June 2013
Volume 54, Issue 15
ARVO Annual Meeting Abstract  |   June 2013
The Cost of Glaucoma Care Provided to a Sample of Medicare Beneficiaries from 2002--2009
Author Affiliations & Notes
  • Harry Quigley
    Ophthalmology, Johns Hopkins Wilmer Eye Inst, Baltimore, MD
  • Sandra Cassard
    Ophthalmology, Johns Hopkins Wilmer Eye Inst, Baltimore, MD
  • Emily Gower
    Ophthalmology, Wake Forest, Winston-Salem, NC
  • Pradeep Ramulu
    Ophthalmology, Johns Hopkins Wilmer Eye Inst, Baltimore, MD
  • Henry Jampel
    Ophthalmology, Johns Hopkins Wilmer Eye Inst, Baltimore, MD
  • David Friedman
    Ophthalmology, Johns Hopkins Wilmer Eye Inst, Baltimore, MD
  • Footnotes
    Commercial Relationships Harry Quigley, Sensimed (C), Genetech (C), Merck (C), Sucampo (C); Sandra Cassard, None; Emily Gower, None; Pradeep Ramulu, None; Henry Jampel, Endo Optics (C), Sinexus (C), Allergan (C), Allergan (I), Aerie Pharmaceutical (C), Transcend (C), Ivantis (C); David Friedman, Alcon (C), Bausch & Lomb (C), Merck (C), QLT, Inc (C), Allergan (C), Nidek (C)
  • Footnotes
    Support None
Investigative Ophthalmology & Visual Science June 2013, Vol.54, 2657. doi:
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      Harry Quigley, Sandra Cassard, Emily Gower, Pradeep Ramulu, Henry Jampel, David Friedman; The Cost of Glaucoma Care Provided to a Sample of Medicare Beneficiaries from 2002--2009. Invest. Ophthalmol. Vis. Sci. 2013;54(15):2657.

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      © ARVO (1962-2015); The Authors (2016-present)

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Purpose: To estimate payments for glaucoma care among Medicare beneficiaries from 2002 to 2009.

Methods: Data from a 5% random subsample of Medicare billing information from the years 2002 through 2009 were collected from the carrier, outpatient hospital, inpatient hospital and beneficiary summary files. Medicare beneficiaries with both Parts A and B, fee for service enrollment for > 1 month during the year, who had one of a defined set of glaucoma diagnostic codes were included if they had one glaucoma visit, glaucoma diagnostic test, or glaucoma laser/surgical procedure. Groups coded as open angle, angle closure, or other glaucoma were categorized separately. Claims were classified into glaucoma care, other eye care and other medical care.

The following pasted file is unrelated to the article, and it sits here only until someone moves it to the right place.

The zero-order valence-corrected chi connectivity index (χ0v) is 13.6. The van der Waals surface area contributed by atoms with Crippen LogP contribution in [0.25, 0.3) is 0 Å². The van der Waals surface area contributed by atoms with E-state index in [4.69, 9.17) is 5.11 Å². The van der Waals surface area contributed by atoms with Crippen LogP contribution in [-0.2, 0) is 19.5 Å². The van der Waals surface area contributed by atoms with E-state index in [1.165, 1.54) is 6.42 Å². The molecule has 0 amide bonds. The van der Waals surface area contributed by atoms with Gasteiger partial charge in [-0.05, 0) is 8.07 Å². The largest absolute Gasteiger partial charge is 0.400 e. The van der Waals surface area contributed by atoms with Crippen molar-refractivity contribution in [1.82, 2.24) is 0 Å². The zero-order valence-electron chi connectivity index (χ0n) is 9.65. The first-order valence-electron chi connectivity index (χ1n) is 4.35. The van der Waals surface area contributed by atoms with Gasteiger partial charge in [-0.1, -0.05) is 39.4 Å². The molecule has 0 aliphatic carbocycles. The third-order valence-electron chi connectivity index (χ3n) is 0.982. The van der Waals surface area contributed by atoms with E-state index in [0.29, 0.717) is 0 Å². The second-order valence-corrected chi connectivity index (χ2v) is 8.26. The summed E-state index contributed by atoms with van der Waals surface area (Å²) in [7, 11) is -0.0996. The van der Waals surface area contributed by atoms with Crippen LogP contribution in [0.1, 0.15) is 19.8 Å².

Results: In 2009, overall glaucoma payments were $37.4 million for the 5% sample, for an overall estimated cost of $748.4 million, or 0.4% of all Medicare payments. Office visits comprised nearly one-half of glaucoma-related costs, diagnostic testing was about one-third, and surgical and laser procedures were about 10% of costs each. Coded OAG and OAG suspects accounted for 87.5% of glaucoma costs, while cost per person was highest in other glaucoma, followed by ACG, then OAG. Fewer than 3% of OAG patients were estimated to undergo surgery and about 5% had laser trabeculoplasty in 2009. Payments for ACG patients were headed by laser iridotomy (35% of their total). Other glaucoma patients had the highest proportion of costs devoted to surgery (26% of their total), particularly tube—shunt surgeries. The non-glaucoma eye care for glaucoma patients was 67% higher than that for glaucoma care, chiefly related to cataract surgery and diagnosis/treatment of retinal diseases. From 2002 to 2009, glaucoma care costs rose 30% (p<0.001 by test for linear trend) and the cost per person per year rose from $197 to $228 (p<0.01 by test for linear trend), due to increased reimbursement for visits, an increased number of OAG suspects, more higher-level visits, and more laser and surgical procedures.

Conclusions: Payments for glaucoma were less than 1/200th of all Medicare payments, increasing from 2002—2009 at less than the rate of general or medical inflation. Cataract and retinal eye care for glaucoma patients substantially exceeded the cost of their glaucoma care. Visit charges represent the largest category of costs.

Keywords: 460 clinical (human) or epidemiologic studies: health care delivery/economics/manpower • 468 clinical research methodology • 413 aging  

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